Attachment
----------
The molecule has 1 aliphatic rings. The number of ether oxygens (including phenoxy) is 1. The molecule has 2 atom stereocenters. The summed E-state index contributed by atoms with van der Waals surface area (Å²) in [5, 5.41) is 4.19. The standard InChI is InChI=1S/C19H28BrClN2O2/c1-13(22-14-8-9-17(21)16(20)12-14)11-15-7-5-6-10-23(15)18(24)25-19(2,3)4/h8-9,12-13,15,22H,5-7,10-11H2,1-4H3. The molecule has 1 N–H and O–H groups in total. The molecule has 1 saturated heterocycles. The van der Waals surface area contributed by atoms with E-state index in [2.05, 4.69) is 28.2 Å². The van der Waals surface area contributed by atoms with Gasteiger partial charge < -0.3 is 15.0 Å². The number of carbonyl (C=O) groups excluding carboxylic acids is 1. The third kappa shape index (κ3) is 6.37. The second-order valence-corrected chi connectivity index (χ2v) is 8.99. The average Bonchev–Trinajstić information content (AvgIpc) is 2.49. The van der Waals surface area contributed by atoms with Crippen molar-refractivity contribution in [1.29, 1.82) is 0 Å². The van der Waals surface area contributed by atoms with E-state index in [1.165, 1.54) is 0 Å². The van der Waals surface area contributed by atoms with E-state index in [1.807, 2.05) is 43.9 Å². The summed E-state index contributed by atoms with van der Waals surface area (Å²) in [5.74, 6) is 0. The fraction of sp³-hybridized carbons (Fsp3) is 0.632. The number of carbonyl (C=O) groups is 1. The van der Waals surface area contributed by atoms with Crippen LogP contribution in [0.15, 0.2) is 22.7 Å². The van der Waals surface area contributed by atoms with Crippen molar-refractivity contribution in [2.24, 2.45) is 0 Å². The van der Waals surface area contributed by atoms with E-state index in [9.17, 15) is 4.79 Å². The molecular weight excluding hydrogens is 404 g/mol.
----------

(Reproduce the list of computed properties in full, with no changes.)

The molecule has 1 aliphatic rings. The number of ether oxygens (including phenoxy) is 1. The molecule has 2 atom stereocenters. The summed E-state index contributed by atoms with van der Waals surface area (Å²) in [5, 5.41) is 4.19. The standard InChI is InChI=1S/C19H28BrClN2O2/c1-13(22-14-8-9-17(21)16(20)12-14)11-15-7-5-6-10-23(15)18(24)25-19(2,3)4/h8-9,12-13,15,22H,5-7,10-11H2,1-4H3. The molecule has 1 N–H and O–H groups in total. The molecule has 1 saturated heterocycles. The van der Waals surface area contributed by atoms with E-state index in [2.05, 4.69) is 28.2 Å². The van der Waals surface area contributed by atoms with Gasteiger partial charge < -0.3 is 15.0 Å². The number of carbonyl (C=O) groups excluding carboxylic acids is 1. The third kappa shape index (κ3) is 6.37. The second-order valence-corrected chi connectivity index (χ2v) is 8.99. The average Bonchev–Trinajstić information content (AvgIpc) is 2.49. The van der Waals surface area contributed by atoms with Crippen molar-refractivity contribution in [1.29, 1.82) is 0 Å². The van der Waals surface area contributed by atoms with E-state index in [1.165, 1.54) is 0 Å². The van der Waals surface area contributed by atoms with E-state index in [1.807, 2.05) is 43.9 Å². The summed E-state index contributed by atoms with van der Waals surface area (Å²) in [5.74, 6) is 0. The fraction of sp³-hybridized carbons (Fsp3) is 0.632. The number of carbonyl (C=O) groups is 1. The van der Waals surface area contributed by atoms with Crippen LogP contribution in [0.15, 0.2) is 22.7 Å². The van der Waals surface area contributed by atoms with Crippen molar-refractivity contribution in [2.24, 2.45) is 0 Å². The van der Waals surface area contributed by atoms with E-state index in [9.17, 15) is 4.79 Å². The molecular weight excluding hydrogens is 404 g/mol.